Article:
Pat Toomey is one of the smarter politicians in Washington. It's how he got elected to the Senate as a Republican in Democratic-leaning Pennsylvania.

So, when Toomey makes a move you can assume it was well thought out and smartly calculated. That's why this clip -- in which Toomey says he voted for Texas Sen. Ted Cruz in today's Keystone State primary -- is important to take note of.

Toomey has been totally silent on the Republican presidential primary race since his preferred candidate, Florida Sen. Marco Rubio, dropped from the race in March. The furthest Toomey has gone since then is to say he plans on supporting the eventual nominee. So, why today? And why Cruz?

The answer to the first question is relatively easy. Today is the day when Toomey had to actively choose between Trump, Cruz and John Kasich in his home state primary. But, he didn't have to share that vote -- particularly with a Democratic tracker who, in all likelihood, follows him everywhere and who he ignores 99.9 percent of the time.

Toomey wanted it known that he had voted for Cruz.  He wanted people like me -- and the rest of the political world -- to write stories about his vote for Cruz. Or, more accurately, he wanted to make sure everyone in Pennsylvania knew he didn't vote for Trump.

In short, this was no accident. (There are very few accidents or coincidences in politics.) All of which sheds some light on the question of why Toomey voted for Cruz.  Toomey sits in a state that has voted for the Democratic candidate for president in every election between 1992 and 2012.  He won his seat, barely, in the 2010 election -- a historically good year to be running as a Republican for anything anywhere.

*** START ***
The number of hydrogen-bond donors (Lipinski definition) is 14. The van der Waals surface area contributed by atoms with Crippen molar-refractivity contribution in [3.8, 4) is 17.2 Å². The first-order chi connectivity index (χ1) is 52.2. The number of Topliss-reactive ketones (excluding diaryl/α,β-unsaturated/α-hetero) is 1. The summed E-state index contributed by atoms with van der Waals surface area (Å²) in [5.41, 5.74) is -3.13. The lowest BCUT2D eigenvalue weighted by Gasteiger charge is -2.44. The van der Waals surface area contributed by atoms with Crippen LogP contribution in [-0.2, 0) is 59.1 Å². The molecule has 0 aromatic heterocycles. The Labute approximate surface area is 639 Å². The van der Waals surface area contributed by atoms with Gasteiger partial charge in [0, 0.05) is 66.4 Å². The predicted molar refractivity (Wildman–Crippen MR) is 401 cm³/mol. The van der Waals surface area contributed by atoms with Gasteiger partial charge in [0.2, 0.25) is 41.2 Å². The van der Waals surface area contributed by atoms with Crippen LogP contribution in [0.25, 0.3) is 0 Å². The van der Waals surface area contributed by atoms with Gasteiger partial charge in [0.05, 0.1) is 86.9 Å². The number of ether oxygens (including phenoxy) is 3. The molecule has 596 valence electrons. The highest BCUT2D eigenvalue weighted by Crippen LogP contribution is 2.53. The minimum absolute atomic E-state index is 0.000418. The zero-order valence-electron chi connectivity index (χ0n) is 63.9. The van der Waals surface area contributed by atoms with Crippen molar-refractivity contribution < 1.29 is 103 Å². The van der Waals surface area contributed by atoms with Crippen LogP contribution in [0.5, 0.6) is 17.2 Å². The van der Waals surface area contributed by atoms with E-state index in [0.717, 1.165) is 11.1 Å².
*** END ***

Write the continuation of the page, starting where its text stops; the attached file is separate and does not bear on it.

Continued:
Toomey knows that he is going to have it very tough this fall and has to run a near-perfect race to win a second term.  He is undoubtedly chagrined at the fact that the two options for his party's presidential nominee are Trump and Cruz -- neither of which help (or come even close to helping) Toomey at the top of the ticket in Pennsylvania. But, politics is about dealing with what comes your way -- whether you want it to or not.

Toomey's decision to go public with his Cruz support is rightly understood as a lesser of two evils choice by Toomey. He has clearly decided that while Cruz is probably too conservative by several ticks for Pennsylvania voters, a vote for the Texas Senator is, in the broadest terms, defensible in a general election. And, by contrast, that Toomey believes a vote for Trump would have be indefensible -- particularly to suburban Philadelphia women who lean Republican on fiscal issues but almost certainly wouldn't vote for a GOP Senate candidate who was a public supporter of Donald Trump.

Toomey's calculations get a lot more complicated if Trump winds up winning the GOP nomination. Yes, Toomey has said he will back the nominee. But, that's easier said than done when it comes to the drag Trump might be on him downballot in Pennsylvania.  Toomey will have to answer questions daily about whether he supports Trump and Trump's policies up until the moment when he a) says, again, that he does or b) says he is planning to write in [Pennsylvania Republican political luminary] for president.

Toomey is a case study in how difficult the Cruz vs Trump dynamic is for endangered Senate Republicans. It's a series of bad choices. And selecting the least bad option is rarely something politicians relish.